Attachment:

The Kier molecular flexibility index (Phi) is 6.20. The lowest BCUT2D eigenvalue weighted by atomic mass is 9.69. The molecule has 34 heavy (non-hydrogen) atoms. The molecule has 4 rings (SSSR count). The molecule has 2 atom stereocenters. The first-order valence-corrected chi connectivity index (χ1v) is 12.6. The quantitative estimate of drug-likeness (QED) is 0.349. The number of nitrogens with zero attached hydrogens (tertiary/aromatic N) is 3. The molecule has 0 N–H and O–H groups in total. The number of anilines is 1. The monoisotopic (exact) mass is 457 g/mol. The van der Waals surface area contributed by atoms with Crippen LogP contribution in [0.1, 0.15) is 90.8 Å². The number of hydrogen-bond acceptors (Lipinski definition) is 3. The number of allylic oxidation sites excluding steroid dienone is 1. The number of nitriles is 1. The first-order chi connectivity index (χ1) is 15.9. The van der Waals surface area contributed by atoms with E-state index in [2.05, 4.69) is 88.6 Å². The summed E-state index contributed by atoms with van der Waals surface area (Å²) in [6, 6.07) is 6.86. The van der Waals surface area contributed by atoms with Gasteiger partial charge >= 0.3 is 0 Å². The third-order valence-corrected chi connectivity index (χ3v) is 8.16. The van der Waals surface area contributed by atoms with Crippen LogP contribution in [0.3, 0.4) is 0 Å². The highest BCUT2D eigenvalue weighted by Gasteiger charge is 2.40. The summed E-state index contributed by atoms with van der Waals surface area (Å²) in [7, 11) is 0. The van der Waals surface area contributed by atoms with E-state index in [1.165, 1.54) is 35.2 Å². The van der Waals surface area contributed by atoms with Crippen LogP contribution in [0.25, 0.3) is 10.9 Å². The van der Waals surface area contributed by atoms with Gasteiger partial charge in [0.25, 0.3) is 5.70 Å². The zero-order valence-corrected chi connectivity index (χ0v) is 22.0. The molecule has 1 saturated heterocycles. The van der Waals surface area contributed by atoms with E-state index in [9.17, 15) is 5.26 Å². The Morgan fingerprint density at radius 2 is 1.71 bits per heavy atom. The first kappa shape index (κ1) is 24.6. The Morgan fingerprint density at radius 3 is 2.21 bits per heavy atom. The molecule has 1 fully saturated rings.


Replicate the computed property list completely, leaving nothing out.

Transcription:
The Kier molecular flexibility index (Phi) is 6.20. The lowest BCUT2D eigenvalue weighted by atomic mass is 9.69. The molecule has 34 heavy (non-hydrogen) atoms. The molecule has 4 rings (SSSR count). The molecule has 2 atom stereocenters. The first-order valence-corrected chi connectivity index (χ1v) is 12.6. The quantitative estimate of drug-likeness (QED) is 0.349. The number of nitrogens with zero attached hydrogens (tertiary/aromatic N) is 3. The molecule has 0 N–H and O–H groups in total. The number of anilines is 1. The monoisotopic (exact) mass is 457 g/mol. The van der Waals surface area contributed by atoms with Crippen LogP contribution in [0.1, 0.15) is 90.8 Å². The number of hydrogen-bond acceptors (Lipinski definition) is 3. The number of allylic oxidation sites excluding steroid dienone is 1. The number of nitriles is 1. The first-order chi connectivity index (χ1) is 15.9. The van der Waals surface area contributed by atoms with E-state index in [2.05, 4.69) is 88.6 Å². The summed E-state index contributed by atoms with van der Waals surface area (Å²) in [6, 6.07) is 6.86. The van der Waals surface area contributed by atoms with Gasteiger partial charge >= 0.3 is 0 Å². The third-order valence-corrected chi connectivity index (χ3v) is 8.16. The van der Waals surface area contributed by atoms with Crippen LogP contribution in [0.3, 0.4) is 0 Å². The highest BCUT2D eigenvalue weighted by Gasteiger charge is 2.40. The summed E-state index contributed by atoms with van der Waals surface area (Å²) in [7, 11) is 0. The van der Waals surface area contributed by atoms with E-state index in [1.165, 1.54) is 35.2 Å². The van der Waals surface area contributed by atoms with Crippen LogP contribution in [0.25, 0.3) is 10.9 Å². The van der Waals surface area contributed by atoms with Gasteiger partial charge in [0.25, 0.3) is 5.70 Å². The zero-order valence-corrected chi connectivity index (χ0v) is 22.0. The molecule has 1 saturated heterocycles. The van der Waals surface area contributed by atoms with E-state index in [9.17, 15) is 5.26 Å². The Morgan fingerprint density at radius 2 is 1.71 bits per heavy atom. The first kappa shape index (κ1) is 24.6. The Morgan fingerprint density at radius 3 is 2.21 bits per heavy atom. The molecule has 1 fully saturated rings.